Saturday, 22 December 2012

Where is the voice of sanity?

When emotional crowds justifiably agitated over a horrific crime go out control, what should the role of the media be? Should it try to bring some sobriety and perspective into the debate? Or should it further stir up the frenzy and add to the shrillness?
My training as a journalist tells me it should be the first. But when I see crowds going berserk on Rajpath and Vijay Chowk, and television channels proudly claiming they have their best professionals and three cameras there to cover the `historic moment’, I am beginning to think that it is the latter that is the norm now.
As young people scream incoherently into television cameras and mikes, saying this should be the last rape ever (!!!), the culprits should be handed to us and we will punish them, excited television reporters are and anchors scream even louder – `this is people’s anger manifesting itself’, `young people getting agitated and demanding answers’, `people are getting frustrated’.
One can understand young people getting over-excited, but what explanation could be there for seasoned reporters and anchors to add to the lynch-mob hysteria, asking leading questions guaranteed to get only certain answers from those being asked those questions,
fulminating about police resorting to tear gas and lathi-charge (what are they supposed to do when crowds go berserk and try to break police cordons in a high-security area) and whipping up passions by talking about police high-handedness (prompting a desperately-seeking-relevance L.K. Advani to ask the home minister to ensure restraint by the police) and government `dishing out platitudes’. Did any one point out to the crowds blocking the roads to two of the busiest hospitals in Delhi – AIIMS and Safdarjang Hospital – and demonstrating loudly on Friday that they were not being fair to other patients? No. Everything is justified if it makes for great television.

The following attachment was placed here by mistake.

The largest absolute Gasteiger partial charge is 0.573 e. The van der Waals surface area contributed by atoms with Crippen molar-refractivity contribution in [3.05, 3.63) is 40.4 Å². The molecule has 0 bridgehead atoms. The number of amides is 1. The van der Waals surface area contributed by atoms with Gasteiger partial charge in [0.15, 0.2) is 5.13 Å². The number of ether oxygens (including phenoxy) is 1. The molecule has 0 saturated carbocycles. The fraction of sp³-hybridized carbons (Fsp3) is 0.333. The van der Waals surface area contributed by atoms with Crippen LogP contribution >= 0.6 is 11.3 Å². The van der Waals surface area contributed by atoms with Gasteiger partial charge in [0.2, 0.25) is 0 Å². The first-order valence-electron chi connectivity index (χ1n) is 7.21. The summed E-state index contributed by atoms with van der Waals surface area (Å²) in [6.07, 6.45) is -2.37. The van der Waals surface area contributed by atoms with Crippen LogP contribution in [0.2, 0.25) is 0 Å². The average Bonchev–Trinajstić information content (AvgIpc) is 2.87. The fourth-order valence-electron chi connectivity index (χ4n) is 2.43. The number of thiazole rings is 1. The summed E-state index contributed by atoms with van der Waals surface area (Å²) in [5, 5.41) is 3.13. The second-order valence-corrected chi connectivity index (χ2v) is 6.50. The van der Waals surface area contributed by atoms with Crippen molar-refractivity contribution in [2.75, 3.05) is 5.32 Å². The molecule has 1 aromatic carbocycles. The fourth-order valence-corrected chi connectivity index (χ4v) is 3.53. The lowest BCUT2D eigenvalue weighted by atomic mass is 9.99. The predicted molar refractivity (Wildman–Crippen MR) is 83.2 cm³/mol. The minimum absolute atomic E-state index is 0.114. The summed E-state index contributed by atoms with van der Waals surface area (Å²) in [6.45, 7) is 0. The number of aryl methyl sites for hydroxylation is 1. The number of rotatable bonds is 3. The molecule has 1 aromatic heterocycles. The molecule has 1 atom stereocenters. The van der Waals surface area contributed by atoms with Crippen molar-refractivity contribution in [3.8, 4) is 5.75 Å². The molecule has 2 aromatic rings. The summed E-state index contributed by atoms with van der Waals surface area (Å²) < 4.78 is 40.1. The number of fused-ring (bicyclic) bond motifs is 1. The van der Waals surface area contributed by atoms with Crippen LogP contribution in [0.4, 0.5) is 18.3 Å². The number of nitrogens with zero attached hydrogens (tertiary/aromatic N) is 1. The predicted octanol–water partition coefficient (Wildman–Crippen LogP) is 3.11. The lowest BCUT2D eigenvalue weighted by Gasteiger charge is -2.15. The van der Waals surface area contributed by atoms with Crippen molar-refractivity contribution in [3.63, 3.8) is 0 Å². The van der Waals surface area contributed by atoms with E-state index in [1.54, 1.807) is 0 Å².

Colleagues who walked down to Raisina Hill to join in the protests came back shocked and shaken. In a rally to protest rape, lewd remarks were being passed about girls, MC/BC abuses were being hurled freely (at a rally in support of women’s dignity, mind you) people were climbing lamp posts and asking their friends to take their pictures, garbage was being thrown at policemen. But on the news channels, there was only a passing reference to some lumpen elements having crept in.
What came across on Saturday was the desperate attempt by television news channels to milk the protests for whatever TRPs they were worth. Actually, it seems more than that. There seemed to be a bit of orchestration as well to ensure eyeballs on a weekend when news is normally thin. Parliament was over. Narendra Modi had got a decisive mandate in Gujarat. It would normally have been a relaxed weekend. Would the crowds have swelled to such numbers if different channels hadn’t launched different `campaigns’ and asked people to join in?
Times Now had a line running at the bottom of the screen, `Why can’t politicians ask for an emergency session of Parliament to pass a stricter law’. Its reporters and political editor dutifully went around asking the young people, `what do you want the government to do’, following it up immediately with `do you think there should be a special session of Parliament to pass a law’. Obviously, the youngsters said yes. By evening of Saturday, BJP leader Sushma Swaraj was asking for an emergency session of Parliament.